Spatial Implications of Flood Exposure and Relocation Attitudes among Older Populations in Hampton Roads, VA

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Virginia Tech


Coastal communities along the eastern seaboard are continuously exposed to flooding and related impacts, compromising the health and safety of their residents and especially of more vulnerable older populations. In cases where structural protection and floodproofing measures may not protect households from all types of flooding, relocation may represent the most effective long-term adaptation option. However, the extent to which older residents in Hampton Roads, Virginia are exposed to such flooding is not well understood, nor are the factors influencing their relocation attitudes. Thus, the main objective of this research is to understand both the exposure to flooding and evaluate attitudes towards relocation among older residents in Hampton Roads. This study uses a mixed methods approach to analyze flood exposure and attitudes towards relocation among older adults living in this area. First, a geospatial analysis was conducted to assess the change in flood risk in Hampton Roads over a period of 60 years and exposure to older populations, aged 60 and over. Then the survey data were used to conduct a correlation analysis to examine the relationship between survey responses and respondents' willingness to consider relocation. The geospatial analysis showed that flood exposure in this area does not increase linearly with time, with several block groups experiencing accelerated levels of flood increases from 2000-2060. Most of the municipalities which experience high overlap between flood extent and older population percentages are urban and see dramatic increases in flood exposure from 2000-2060. The statistical results show that willingness to consider relocation is correlated to several variables measuring sociodemographic characteristics, place attachment, and flood exposure, and less to other considerations influencing the decision to permanently relocate. The most influential factors driving relocation attitudes are financial, where residents would consider relocation if compensated or offered similar housing elsewhere. Finally, a large proportion of respondents (40.28%) would prefer to permanently move to either a different region or different state should flooding continue in their community. The results of this study can help community leaders and policymakers to better understand the flood outcomes and assistance needs of their older populations living in flood-prone areas.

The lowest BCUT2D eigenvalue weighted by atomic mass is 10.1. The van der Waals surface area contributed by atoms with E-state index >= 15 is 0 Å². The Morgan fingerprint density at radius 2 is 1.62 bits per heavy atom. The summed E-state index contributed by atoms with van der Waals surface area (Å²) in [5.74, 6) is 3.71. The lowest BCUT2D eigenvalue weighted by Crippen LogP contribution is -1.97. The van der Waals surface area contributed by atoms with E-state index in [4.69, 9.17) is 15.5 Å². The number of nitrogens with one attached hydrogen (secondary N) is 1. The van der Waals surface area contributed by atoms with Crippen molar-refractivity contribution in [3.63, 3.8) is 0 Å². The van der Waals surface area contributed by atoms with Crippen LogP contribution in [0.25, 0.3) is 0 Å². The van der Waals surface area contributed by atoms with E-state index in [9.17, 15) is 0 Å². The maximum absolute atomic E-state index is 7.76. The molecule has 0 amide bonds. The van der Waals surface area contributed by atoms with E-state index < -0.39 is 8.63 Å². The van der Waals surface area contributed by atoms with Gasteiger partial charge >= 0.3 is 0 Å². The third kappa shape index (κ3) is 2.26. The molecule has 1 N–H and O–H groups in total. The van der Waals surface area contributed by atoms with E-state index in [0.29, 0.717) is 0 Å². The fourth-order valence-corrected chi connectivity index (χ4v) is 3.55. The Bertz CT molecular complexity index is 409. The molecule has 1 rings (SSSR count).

coastal, flooding, sea level rise, aging, relocation